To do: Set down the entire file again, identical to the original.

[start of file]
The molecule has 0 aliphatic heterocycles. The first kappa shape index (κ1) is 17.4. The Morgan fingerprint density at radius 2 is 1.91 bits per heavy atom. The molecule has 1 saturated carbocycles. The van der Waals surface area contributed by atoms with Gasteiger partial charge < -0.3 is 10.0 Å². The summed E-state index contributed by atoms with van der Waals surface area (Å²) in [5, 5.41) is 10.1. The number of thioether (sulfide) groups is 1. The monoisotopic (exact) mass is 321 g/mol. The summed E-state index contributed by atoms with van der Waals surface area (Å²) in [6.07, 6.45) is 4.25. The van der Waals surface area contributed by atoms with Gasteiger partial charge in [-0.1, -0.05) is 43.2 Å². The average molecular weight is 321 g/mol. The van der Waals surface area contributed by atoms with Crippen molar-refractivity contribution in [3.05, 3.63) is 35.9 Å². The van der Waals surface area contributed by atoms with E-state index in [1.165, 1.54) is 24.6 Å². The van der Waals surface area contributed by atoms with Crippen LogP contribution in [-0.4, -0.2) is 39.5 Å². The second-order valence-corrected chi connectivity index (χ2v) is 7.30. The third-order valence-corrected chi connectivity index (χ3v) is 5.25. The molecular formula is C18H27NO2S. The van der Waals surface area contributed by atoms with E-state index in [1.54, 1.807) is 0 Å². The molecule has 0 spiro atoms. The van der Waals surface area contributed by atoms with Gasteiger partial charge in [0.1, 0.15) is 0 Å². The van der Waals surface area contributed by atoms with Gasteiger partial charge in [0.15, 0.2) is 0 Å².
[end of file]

The molecule has 0 aliphatic heterocycles. The first kappa shape index (κ1) is 17.4. The Morgan fingerprint density at radius 2 is 1.91 bits per heavy atom. The molecule has 1 saturated carbocycles. The van der Waals surface area contributed by atoms with Gasteiger partial charge < -0.3 is 10.0 Å². The summed E-state index contributed by atoms with van der Waals surface area (Å²) in [5, 5.41) is 10.1. The number of thioether (sulfide) groups is 1. The monoisotopic (exact) mass is 321 g/mol. The summed E-state index contributed by atoms with van der Waals surface area (Å²) in [6.07, 6.45) is 4.25. The van der Waals surface area contributed by atoms with Gasteiger partial charge in [-0.1, -0.05) is 43.2 Å². The average molecular weight is 321 g/mol. The van der Waals surface area contributed by atoms with Crippen molar-refractivity contribution in [3.05, 3.63) is 35.9 Å². The van der Waals surface area contributed by atoms with E-state index in [1.165, 1.54) is 24.6 Å². The van der Waals surface area contributed by atoms with Crippen LogP contribution in [-0.4, -0.2) is 39.5 Å². The second-order valence-corrected chi connectivity index (χ2v) is 7.30. The third-order valence-corrected chi connectivity index (χ3v) is 5.25. The molecular formula is C18H27NO2S. The van der Waals surface area contributed by atoms with E-state index in [1.54, 1.807) is 0 Å². The molecule has 0 spiro atoms. The van der Waals surface area contributed by atoms with Gasteiger partial charge in [0.1, 0.15) is 0 Å². The van der Waals surface area contributed by atoms with Gasteiger partial charge in [0.15, 0.2) is 0 Å².